James Morgan is the first to admit that he deserved to go to prison the first time around.

“I went in 1983 because I made some big mistakes,” he said.
While serving a 24-year sentence in a Wisconsin prison, Morgan earned a degree and raised money for local charities.

“I found ways while I was incarcerated to stay attuned to what was going on in the community because I knew at some point it was a community that I would have to return to,” Morgan said.

He spent every day working to make sure he’d never have to return to prison again. But his 2007 re-entry was short-lived. Less than a decade after his release, Morgan was back behind bars, but not for committing a crime, he violated a stipulation of his parole.

“I had purchased a computer and didn’t report my Gmail address to my agent and went back to prison for another year,” Morgan said.

James Morgan (Photo by Hedi Rudd)
James Morgan
(Photo by Hedi Rudd)

It’s call “crimeless revocation.” Former inmates go back to prison for committing minor parole violations, like purchasing a computer, getting a job or breaking a curfew without getting approval from a parole agent.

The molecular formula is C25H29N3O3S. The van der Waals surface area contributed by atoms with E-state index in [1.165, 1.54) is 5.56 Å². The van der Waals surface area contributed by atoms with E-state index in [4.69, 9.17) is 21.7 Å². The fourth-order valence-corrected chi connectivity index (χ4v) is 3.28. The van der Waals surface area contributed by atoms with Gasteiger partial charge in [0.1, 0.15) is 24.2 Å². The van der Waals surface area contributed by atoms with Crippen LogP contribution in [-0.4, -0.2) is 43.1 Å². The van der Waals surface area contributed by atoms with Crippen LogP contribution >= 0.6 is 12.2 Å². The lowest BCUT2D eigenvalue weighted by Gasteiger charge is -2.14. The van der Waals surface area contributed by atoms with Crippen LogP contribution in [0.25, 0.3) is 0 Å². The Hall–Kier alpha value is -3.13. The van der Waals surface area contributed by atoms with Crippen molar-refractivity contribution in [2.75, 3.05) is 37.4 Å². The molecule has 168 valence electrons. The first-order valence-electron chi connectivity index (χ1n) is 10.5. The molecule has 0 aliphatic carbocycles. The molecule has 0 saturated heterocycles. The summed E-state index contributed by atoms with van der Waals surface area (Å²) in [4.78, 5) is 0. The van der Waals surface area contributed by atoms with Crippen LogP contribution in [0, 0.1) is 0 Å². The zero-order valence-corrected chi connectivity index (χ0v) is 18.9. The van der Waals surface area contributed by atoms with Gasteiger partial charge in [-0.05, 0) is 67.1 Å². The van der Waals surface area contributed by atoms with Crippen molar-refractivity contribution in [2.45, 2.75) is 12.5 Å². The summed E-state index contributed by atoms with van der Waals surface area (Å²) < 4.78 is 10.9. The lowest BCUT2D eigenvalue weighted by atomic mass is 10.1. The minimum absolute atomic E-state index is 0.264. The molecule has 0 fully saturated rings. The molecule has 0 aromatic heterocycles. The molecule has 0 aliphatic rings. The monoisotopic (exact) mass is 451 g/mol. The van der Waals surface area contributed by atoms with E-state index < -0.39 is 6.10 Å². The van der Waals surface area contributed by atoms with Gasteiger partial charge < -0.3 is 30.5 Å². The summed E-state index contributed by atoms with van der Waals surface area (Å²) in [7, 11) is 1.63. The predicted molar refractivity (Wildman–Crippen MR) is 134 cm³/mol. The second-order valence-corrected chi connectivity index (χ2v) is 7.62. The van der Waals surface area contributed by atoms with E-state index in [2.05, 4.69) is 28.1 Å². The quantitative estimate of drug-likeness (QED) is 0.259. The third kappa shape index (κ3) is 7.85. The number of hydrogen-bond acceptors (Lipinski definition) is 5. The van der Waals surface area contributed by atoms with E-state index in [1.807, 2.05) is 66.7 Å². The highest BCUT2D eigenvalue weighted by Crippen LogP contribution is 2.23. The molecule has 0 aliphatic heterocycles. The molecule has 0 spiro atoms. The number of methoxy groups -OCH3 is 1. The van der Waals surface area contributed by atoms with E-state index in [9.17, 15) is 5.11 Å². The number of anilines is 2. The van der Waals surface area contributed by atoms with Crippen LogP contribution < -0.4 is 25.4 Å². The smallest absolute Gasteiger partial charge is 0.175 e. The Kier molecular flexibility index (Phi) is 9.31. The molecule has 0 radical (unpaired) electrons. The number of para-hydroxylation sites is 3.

“You have a lot of people who are walking on egg shells,” Frank Davis, a member of MOSES, a group dedicated to prisoners’ rights, said. “It’s nothing that hurts anyone. It’s a rule violation, and they send 3,000 people on average a year back to prison, for an average stay of a year and a half.”

A new movement is emerging to reform revocation practices. On Tuesday night, dozens gathered to discuss ways to fix the problem at First Congregational Church in Madison. Local groups like MOSES, NAMI and Dane Circuit Court Judge Everett Mitchell and leaders at the University of Wisconsin spoke at the event, all agreeing that this is a costly and unnecessary practice.

It was a step in the right direction for Morgan, who believes that the more people who know this is happening, the more people will want to stop it.

“Someone’s got to say enough is enough,” he said.